Can listeners hear who is singing? A comparison of three-note and six-note discrimination tasks

Mary Erickson, Susan R. Perry

Research output: Contribution to journalArticle

16 Citations (Scopus)

Abstract

Timbre is typically investigated as a perceptual attribute that differentiates a sound source at one pitch and loudness. Yet the perceptual usefulness of timbre is that it allows the listener to recognize one sound source at different pitches. This paper investigated the ability of listeners to identify which pitch in an ascending or descending sequence of three or six stimuli was sung by a different singer. For three-note sequences, the task was extremely difficult, and with rare exceptions, listeners chose the most dissimilarly pitched stimulus as coming from the oddball singer. For six-note sequences, the detection of the oddball singer was much improved in spite of the added complexity of the task. These results support the idea that timbre should be understood as a transformation that connects the different sounds of one source and that a "rich" set of sounds is necessary to discover the trajectory.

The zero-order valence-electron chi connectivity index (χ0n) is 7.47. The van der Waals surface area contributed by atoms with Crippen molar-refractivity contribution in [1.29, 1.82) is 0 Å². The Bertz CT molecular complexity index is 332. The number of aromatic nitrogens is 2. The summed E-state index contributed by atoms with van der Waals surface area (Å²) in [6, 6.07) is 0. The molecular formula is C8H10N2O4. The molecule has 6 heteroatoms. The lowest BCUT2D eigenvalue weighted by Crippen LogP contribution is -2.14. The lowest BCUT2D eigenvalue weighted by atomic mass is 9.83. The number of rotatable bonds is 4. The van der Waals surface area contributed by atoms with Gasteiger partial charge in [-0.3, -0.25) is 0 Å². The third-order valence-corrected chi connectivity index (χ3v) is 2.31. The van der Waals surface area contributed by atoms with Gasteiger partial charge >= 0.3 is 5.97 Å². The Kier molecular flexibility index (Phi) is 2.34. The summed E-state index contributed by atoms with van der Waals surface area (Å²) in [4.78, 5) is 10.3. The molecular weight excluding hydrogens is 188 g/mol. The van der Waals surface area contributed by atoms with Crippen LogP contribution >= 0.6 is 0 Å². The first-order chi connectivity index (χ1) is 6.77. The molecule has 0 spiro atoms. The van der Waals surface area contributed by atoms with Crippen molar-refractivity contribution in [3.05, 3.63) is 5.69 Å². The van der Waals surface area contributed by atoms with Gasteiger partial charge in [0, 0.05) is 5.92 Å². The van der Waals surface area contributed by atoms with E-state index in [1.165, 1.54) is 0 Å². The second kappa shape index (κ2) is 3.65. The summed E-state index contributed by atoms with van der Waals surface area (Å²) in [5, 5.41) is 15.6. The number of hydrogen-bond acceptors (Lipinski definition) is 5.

Original languageEnglish (US)
Pages (from-to)353-369
Number of pages17
JournalJournal of Voice
Volume17
Issue number3
DOIs
StatePublished - Jan 1 2003

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All Science Journal Classification (ASJC) codes

  • Otorhinolaryngology
  • Speech and Hearing
  • LPN and LVN

Cite this

Can listeners hear who is singing? A comparison of three-note and six-note discrimination tasks. / Erickson, Mary; Perry, Susan R.

In: Journal of Voice, Vol. 17, No. 3, 01.01.2003, p. 353-369.

Research output: Contribution to journalArticle

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